A friend — I do have a few — was giving me the lowdown a couple months back. Yes, it came this direct: You know, architects don’t get depressed, reporters do.
I admit it can be rotten simply following current events, you don’t have to report on them to lose heart or misplace those sunshinier bearings. But when you do it for a living, there is no off button. No vacation from the absurd cadence of political process and rampaging inhuman values otherwise known as economics.
I got to thinking on this recently when I noticed the almost absolute disappearance of global warming from the national discussion. It seemed to coincide precisely with the launch of the presidential debates. After thirty years, what had appeared to have finally settled into national priority status, wasn’t. Just like that. WTF?
While I’m not a member (how did Groucho put it?), I was tickled to hear another Third-Party assessment about the same time this realization was clicking over, this one by Green Party Boss John Rensenbrink
The Republican party is imploding. The Democratic party has lost its way… It’s up to a third party now to inspire the hearts and minds of millions of Americans.
Of course, the Third Party dilemma is not a minor hump. Many have tried to crack the party code and failed. And failed again. I wish the Greens luck and will do the little things I can, as I would for the Indys as well. But today, right now, is the Wrong Time to be playing Third Party catch up. What we desperately need is an immediate interruption of the debate. We need Global Warming back at the heart of discussion, and along with it we need stem cells, and nanotech, and bioterror, and cloning.
Two efforts are underway to force that.
One: The League of Conservation Voters has a drive demanding Global Warming debate.
Global warming is the biggest issue looming in our future. The key to meeting this challenge is strong national leadership. The 2008 presidential nomination process is an opportunity to cultivate that leadership.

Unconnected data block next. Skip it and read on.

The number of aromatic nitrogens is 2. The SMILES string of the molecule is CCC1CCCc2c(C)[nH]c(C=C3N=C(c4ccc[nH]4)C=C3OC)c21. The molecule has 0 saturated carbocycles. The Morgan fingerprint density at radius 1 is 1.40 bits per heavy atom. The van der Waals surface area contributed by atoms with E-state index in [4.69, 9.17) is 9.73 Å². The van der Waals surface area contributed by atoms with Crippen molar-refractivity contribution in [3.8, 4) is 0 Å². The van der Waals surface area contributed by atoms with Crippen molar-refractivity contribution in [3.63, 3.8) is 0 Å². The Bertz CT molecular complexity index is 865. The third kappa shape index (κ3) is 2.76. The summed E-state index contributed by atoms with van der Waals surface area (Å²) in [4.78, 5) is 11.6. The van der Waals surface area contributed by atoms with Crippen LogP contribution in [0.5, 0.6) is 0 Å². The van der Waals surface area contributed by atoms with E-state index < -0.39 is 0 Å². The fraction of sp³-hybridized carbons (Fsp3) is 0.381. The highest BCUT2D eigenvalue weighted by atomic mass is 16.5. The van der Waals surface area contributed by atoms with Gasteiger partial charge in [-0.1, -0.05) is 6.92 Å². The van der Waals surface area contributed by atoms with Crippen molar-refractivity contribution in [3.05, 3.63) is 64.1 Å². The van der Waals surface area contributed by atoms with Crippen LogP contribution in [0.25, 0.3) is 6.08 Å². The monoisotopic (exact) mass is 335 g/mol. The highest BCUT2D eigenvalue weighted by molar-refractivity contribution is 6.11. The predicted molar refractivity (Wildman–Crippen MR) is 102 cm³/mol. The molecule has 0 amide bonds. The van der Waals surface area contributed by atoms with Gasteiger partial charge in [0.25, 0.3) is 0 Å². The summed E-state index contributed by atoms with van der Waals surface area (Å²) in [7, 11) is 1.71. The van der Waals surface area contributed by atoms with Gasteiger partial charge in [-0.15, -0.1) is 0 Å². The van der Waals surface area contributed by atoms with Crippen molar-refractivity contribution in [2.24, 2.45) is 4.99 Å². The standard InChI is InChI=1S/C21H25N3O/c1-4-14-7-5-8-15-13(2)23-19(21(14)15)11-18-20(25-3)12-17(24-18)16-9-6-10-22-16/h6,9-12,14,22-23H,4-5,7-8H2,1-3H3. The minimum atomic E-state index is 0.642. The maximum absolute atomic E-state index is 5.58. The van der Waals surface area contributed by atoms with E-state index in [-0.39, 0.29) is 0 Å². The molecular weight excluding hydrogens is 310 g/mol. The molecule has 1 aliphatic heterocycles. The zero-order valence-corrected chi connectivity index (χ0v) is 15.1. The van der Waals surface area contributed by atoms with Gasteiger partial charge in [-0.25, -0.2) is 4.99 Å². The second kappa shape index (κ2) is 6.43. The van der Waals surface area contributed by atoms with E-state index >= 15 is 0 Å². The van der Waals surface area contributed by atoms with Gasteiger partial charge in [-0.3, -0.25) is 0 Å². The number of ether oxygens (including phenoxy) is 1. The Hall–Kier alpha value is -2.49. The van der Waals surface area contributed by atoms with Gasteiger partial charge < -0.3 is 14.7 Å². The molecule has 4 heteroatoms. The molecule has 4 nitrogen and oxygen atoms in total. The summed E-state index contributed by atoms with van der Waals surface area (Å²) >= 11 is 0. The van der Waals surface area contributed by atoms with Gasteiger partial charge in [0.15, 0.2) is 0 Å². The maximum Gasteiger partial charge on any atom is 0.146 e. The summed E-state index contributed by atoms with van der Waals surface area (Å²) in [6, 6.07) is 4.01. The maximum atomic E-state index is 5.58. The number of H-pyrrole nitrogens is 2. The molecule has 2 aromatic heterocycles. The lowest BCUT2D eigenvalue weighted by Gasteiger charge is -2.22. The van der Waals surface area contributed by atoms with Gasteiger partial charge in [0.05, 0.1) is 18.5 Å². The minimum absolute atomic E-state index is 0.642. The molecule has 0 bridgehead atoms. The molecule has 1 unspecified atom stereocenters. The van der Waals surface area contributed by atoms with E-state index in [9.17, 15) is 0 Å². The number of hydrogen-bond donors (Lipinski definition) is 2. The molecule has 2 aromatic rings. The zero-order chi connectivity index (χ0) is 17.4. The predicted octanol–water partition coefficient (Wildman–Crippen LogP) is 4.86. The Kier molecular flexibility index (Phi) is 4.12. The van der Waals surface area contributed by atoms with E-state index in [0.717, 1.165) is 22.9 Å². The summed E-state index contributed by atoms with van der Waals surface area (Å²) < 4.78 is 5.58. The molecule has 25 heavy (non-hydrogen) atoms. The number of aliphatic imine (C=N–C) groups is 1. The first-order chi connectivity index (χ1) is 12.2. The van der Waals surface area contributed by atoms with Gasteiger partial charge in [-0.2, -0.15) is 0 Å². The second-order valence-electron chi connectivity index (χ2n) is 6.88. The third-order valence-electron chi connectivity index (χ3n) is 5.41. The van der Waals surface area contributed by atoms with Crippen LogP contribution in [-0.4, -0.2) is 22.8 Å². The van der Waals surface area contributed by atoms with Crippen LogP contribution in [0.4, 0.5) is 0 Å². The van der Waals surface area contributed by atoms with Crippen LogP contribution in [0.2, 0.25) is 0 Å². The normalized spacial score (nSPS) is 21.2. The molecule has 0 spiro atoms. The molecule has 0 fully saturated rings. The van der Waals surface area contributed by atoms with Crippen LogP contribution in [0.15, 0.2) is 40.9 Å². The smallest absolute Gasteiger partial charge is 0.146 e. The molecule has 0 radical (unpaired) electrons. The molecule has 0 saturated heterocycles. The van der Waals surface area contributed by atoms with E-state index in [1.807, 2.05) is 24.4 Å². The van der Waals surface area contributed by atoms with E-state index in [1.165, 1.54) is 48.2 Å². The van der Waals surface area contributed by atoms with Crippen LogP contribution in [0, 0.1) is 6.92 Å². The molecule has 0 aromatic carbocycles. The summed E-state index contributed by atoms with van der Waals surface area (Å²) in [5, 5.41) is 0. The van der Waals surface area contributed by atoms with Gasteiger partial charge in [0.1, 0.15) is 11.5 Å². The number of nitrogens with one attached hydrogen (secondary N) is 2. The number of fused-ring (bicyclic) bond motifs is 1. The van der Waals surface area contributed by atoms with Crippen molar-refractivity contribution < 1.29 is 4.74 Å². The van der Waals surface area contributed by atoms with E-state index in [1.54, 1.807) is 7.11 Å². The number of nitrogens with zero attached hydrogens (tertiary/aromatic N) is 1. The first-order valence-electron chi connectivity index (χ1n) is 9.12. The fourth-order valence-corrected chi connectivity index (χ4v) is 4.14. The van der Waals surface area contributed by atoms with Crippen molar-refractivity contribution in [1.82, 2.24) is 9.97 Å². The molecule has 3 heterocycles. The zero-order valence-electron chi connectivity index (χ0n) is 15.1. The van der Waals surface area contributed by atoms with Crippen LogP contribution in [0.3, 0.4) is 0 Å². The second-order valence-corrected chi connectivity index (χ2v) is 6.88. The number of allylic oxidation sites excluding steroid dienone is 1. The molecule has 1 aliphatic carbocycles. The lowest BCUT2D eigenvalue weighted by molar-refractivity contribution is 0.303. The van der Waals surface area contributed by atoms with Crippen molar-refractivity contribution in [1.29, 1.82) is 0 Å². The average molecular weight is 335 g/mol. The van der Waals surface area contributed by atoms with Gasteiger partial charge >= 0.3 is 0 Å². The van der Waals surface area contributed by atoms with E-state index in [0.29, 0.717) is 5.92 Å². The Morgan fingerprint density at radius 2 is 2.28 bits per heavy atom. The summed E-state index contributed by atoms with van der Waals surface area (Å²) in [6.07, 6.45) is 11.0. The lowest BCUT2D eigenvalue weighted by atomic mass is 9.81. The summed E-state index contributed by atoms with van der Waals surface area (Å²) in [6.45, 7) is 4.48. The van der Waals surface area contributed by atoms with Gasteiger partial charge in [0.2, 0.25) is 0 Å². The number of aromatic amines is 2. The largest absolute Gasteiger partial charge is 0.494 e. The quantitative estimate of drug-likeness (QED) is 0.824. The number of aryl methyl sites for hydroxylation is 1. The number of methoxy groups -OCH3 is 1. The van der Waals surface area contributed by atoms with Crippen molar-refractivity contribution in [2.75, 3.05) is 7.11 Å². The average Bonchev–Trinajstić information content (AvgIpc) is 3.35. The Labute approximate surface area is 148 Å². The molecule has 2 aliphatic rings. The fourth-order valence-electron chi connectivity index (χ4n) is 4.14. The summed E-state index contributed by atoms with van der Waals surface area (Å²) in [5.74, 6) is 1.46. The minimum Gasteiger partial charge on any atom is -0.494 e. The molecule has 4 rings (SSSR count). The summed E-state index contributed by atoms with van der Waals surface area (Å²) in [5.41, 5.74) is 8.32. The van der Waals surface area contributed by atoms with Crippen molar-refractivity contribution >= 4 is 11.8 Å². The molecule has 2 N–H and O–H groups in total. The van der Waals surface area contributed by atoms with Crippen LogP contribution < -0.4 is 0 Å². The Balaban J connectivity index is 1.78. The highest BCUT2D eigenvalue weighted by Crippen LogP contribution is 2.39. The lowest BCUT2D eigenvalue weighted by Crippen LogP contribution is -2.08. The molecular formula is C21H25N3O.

This election will be the most wide-open in nearly eighty years, with more than a dozen candidates vying for the nominations. The leadership of these candidates will determine the legacy we leave our children.
The goal of The Heat Is On is to raise the debate on global warming and make it a priority issue during the presidential primaries.
Two: Just as valuable and, sadly, just as unlikely to get its due, is the broader need for tech speak being championed by a consoritum under the banner Science Debate 2008.
We have noticed that science and technology lie at the center of a very large number of the policy issues facing our nation and the world – issues that profoundly affect our national and economic security as science and technology continue to transform our lives. No matter one’s political stripe, these issues pose important pragmatic policy challenges.
We believe these scientific and technological policy challenges can bring out the best in the entrepreneurial American spirit. America can be a leader in finding cures for our worst diseases, inventing the best alternative energy sources, and graduating the most scientifically literate children in the world – or we can concede these economic and humanitarian benefits to other countries.
Those of us in South Texas also yearn for policies that are driven with humanity at the heart, not the cold ‘security’ of border walls and fences. When we speak of education, we know that means training all levels of society for the hi-tech and earth-tech. That we need to actively be moving toward a sustainable agricultural system and shifting away from our soil-depleting and water-intensive past and present.
We want a growing research community, but one that is charged with discovering cures and charting a course to benefit humanity, not crafting irretrievable manufactured military pathogens.
We want dignity and work for all, and the economic transformation and well-being that would come from decentralizing our power system (nuke-free) and replacing it with massive investment in efficiency programs, solar construction and employment, and micropower development.
And, yeah, when I think about it, maybe I would be happier as an architect or a surveyor (same statistical category, no matter how thick or funky the eyeglass frames), but I remind myself that I’ve managed to avoid food service for a number of years now. Now those folks are off the chart. Rather than flippin’ compressed cow, we could retoolan economy that honors and supports the revitalization of family farms again. Despite the long hours and harsh sun, farmers are, statistically speaking, not feeling the pain of the fry cook.
Oh, and what I said about Party Talk. Feel free to disregard that. Hell, do whatever it takes to shake this baby up. Just don’t break anything we might need later, like sunny euphemisms, serotonin baths, and those oh-so-reliable Diebold voting banks.